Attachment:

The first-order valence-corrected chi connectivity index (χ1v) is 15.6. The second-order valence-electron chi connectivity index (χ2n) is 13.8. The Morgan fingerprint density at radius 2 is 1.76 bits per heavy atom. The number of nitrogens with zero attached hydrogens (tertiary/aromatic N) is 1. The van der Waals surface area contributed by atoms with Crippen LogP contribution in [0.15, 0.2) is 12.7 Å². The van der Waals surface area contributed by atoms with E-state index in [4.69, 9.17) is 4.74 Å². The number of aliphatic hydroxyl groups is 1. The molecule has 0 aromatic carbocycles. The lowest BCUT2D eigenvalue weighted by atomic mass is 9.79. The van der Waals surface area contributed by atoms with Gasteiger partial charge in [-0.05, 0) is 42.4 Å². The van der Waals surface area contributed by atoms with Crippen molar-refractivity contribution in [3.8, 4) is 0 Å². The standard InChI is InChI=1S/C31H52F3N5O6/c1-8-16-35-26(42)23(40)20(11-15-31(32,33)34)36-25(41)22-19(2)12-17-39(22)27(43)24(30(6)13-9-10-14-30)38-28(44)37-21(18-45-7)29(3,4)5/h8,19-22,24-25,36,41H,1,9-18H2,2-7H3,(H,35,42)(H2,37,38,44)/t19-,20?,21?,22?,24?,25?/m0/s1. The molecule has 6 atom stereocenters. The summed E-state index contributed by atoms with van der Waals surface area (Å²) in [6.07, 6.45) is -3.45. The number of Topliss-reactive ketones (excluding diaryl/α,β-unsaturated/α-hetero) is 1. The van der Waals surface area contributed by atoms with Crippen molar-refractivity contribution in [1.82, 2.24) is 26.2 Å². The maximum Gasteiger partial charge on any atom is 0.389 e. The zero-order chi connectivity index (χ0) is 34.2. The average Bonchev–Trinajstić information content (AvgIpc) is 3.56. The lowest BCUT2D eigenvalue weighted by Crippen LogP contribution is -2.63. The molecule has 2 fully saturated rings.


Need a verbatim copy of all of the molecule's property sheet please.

The first-order valence-corrected chi connectivity index (χ1v) is 15.6. The second-order valence-electron chi connectivity index (χ2n) is 13.8. The Morgan fingerprint density at radius 2 is 1.76 bits per heavy atom. The number of nitrogens with zero attached hydrogens (tertiary/aromatic N) is 1. The van der Waals surface area contributed by atoms with Crippen LogP contribution in [0.15, 0.2) is 12.7 Å². The van der Waals surface area contributed by atoms with E-state index in [4.69, 9.17) is 4.74 Å². The number of aliphatic hydroxyl groups is 1. The molecule has 0 aromatic carbocycles. The lowest BCUT2D eigenvalue weighted by atomic mass is 9.79. The van der Waals surface area contributed by atoms with Gasteiger partial charge in [-0.05, 0) is 42.4 Å². The van der Waals surface area contributed by atoms with Crippen molar-refractivity contribution in [3.8, 4) is 0 Å². The standard InChI is InChI=1S/C31H52F3N5O6/c1-8-16-35-26(42)23(40)20(11-15-31(32,33)34)36-25(41)22-19(2)12-17-39(22)27(43)24(30(6)13-9-10-14-30)38-28(44)37-21(18-45-7)29(3,4)5/h8,19-22,24-25,36,41H,1,9-18H2,2-7H3,(H,35,42)(H2,37,38,44)/t19-,20?,21?,22?,24?,25?/m0/s1. The molecule has 6 atom stereocenters. The summed E-state index contributed by atoms with van der Waals surface area (Å²) in [6.07, 6.45) is -3.45. The number of Topliss-reactive ketones (excluding diaryl/α,β-unsaturated/α-hetero) is 1. The van der Waals surface area contributed by atoms with Crippen molar-refractivity contribution in [1.82, 2.24) is 26.2 Å². The maximum Gasteiger partial charge on any atom is 0.389 e. The zero-order chi connectivity index (χ0) is 34.2. The average Bonchev–Trinajstić information content (AvgIpc) is 3.56. The lowest BCUT2D eigenvalue weighted by Crippen LogP contribution is -2.63. The molecule has 2 fully saturated rings.